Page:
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Eggciting news for email marketers

GDPR, Double Opt ins and Re-Subscription

As things stood at the end of 2017, email marketers were required to ask the contacts on their marketing lists to re-subscribe to enable them to continue sending marketing emails.

However, the EU made a rare U-Turn on this and in January 2018 this was changed and organisations can now send an email to an individual’s business email address provided there’s a clear and easy way for them to opt-out (unsubscribe). The change involves “Legitimate Interest” which means marketing emails can be sent in the existence of either consent OR Legitimate Interest.

What is Legitimate Interest?

What this means is that you have to be able to provide the reason why you email your leads or prospects and demonstrate that your contacts have an interest in your marketing communications, legitimately. That the goods or services that you offer will essentially benefit the business you are emailing and that the recipients are going to benefit or be interested in what you have to say.

This change means that the GDPR no longer differs from the UK Data Protection Act in this respect.

The ICO has said this, in relation to direct marketing “These rules on consent, the soft opt-in and the right to opt-out do not apply to electronic marketing messages sent to ‘corporate subscribers’ …… The only requirement is that the sender must identify itself and provide contact details.”

They go on to add that as long as “individual employees can opt out then you can email them without a confirmed opt-in”

Managing Web Based Subscription

If you have a form on your website encouraging a download of a white paper (or something other “of value”) in order to encourage people to hand over their email addresses then you can send the white paper to the subscriber AND send further marketing emails (provided there’s the unsubscribe option). HOWEVER, if an individual* does the same then you can still send the white paper but nothing else and you can’t keep their details on your database because the sending of the white paper has “fulfilled the transaction”

To overcome this, the form should have an “opt-In” option (not pre-selected) AND information as to how the data will be processed.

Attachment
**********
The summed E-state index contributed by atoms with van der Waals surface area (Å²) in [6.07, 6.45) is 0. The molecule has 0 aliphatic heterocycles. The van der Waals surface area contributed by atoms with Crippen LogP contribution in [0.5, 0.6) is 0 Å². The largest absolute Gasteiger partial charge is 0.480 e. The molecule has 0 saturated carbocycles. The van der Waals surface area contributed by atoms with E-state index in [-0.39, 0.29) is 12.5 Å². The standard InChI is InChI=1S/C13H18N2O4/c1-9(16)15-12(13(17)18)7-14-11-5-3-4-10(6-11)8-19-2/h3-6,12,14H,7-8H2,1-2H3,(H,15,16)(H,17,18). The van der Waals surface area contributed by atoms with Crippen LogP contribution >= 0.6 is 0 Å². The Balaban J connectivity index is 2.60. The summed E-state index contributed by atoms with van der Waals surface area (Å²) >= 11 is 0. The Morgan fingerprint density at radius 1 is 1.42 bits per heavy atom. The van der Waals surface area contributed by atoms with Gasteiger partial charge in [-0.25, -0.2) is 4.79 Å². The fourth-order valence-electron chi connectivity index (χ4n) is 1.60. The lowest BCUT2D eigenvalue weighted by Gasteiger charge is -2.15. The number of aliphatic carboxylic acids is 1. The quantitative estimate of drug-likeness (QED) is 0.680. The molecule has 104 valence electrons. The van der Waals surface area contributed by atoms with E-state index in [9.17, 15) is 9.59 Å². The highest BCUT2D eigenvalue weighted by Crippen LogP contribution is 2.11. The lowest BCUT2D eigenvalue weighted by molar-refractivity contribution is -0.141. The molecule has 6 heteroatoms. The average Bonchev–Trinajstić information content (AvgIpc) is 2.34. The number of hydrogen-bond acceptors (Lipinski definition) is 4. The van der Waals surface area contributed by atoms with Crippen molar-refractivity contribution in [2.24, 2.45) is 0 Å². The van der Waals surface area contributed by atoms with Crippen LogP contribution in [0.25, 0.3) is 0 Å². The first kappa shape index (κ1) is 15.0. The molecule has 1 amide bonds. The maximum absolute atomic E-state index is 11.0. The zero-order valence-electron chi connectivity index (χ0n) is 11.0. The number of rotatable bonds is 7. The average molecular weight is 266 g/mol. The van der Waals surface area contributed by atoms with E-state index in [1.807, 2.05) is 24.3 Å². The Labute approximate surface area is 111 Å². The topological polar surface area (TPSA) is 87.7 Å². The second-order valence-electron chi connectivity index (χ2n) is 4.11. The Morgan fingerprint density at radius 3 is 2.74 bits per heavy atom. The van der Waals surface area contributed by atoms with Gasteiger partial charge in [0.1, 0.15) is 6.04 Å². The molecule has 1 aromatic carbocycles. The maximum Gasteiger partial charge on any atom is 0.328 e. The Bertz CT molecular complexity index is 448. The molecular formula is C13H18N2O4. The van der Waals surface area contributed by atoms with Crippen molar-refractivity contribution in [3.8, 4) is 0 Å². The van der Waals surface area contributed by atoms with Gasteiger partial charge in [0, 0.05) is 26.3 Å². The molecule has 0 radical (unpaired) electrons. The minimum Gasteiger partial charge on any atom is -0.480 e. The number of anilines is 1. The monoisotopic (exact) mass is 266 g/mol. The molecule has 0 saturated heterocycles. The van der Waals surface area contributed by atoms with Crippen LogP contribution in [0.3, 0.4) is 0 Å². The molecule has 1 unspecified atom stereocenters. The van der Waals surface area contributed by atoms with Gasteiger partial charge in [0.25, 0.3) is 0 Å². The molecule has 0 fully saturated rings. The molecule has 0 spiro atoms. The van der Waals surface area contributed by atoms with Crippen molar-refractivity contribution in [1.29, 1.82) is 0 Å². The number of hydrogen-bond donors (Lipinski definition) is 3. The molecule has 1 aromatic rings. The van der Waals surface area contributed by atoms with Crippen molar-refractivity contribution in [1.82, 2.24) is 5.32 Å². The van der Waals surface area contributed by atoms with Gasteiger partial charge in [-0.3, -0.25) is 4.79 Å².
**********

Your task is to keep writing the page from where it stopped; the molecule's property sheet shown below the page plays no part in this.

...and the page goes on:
A double opt-in is NOT a requirement – you just have to provide proof of opt-in. However, using a double opt-in is a “better safe than sorry” approach.

Ideally, a business should look to capture (and store) evidence of Opt-In on new additions to email lists post May 25 2018 by capturing

  • Date of Subscription
  • Time of Subscription
  • IP Address
  • Consent Statement (e.g. tick in subscribe box)

Collecting Business Cards and Adding to a List

Many businesses collect contact details at trade and business shows by offering competitions, “drop your business card in this bowl to enter a competition to win a box of chocolates” for example. Now, unless you have a record of consent, you will no longer be able to add contacts to a database. So what’s the solution? Use a form to collect entries – names, email addresses as well as consent and this could be paper based, on a PC, phone or tablet.

Business Vs Personal Email Addresses

So, how do we work out which emails are a business address and which are personal?

  • Add a form field to the subscription form asking for Company Name.

However, sole traders and some partnerships fall under the same regulation as B2C contacts with regards to this legislation so a way to get around this would be to also ask

  • “How many employees work there” on the web form

And finally, rather than requesting people to re-opt-in, you should consider including information in the body of the email reminding people that they can always unsubscribe and the means to do so.

If you’d like more information about GDPR take a look at our other GDPR blog posts or contact us on 0117 370 0777 or via our online contact form.

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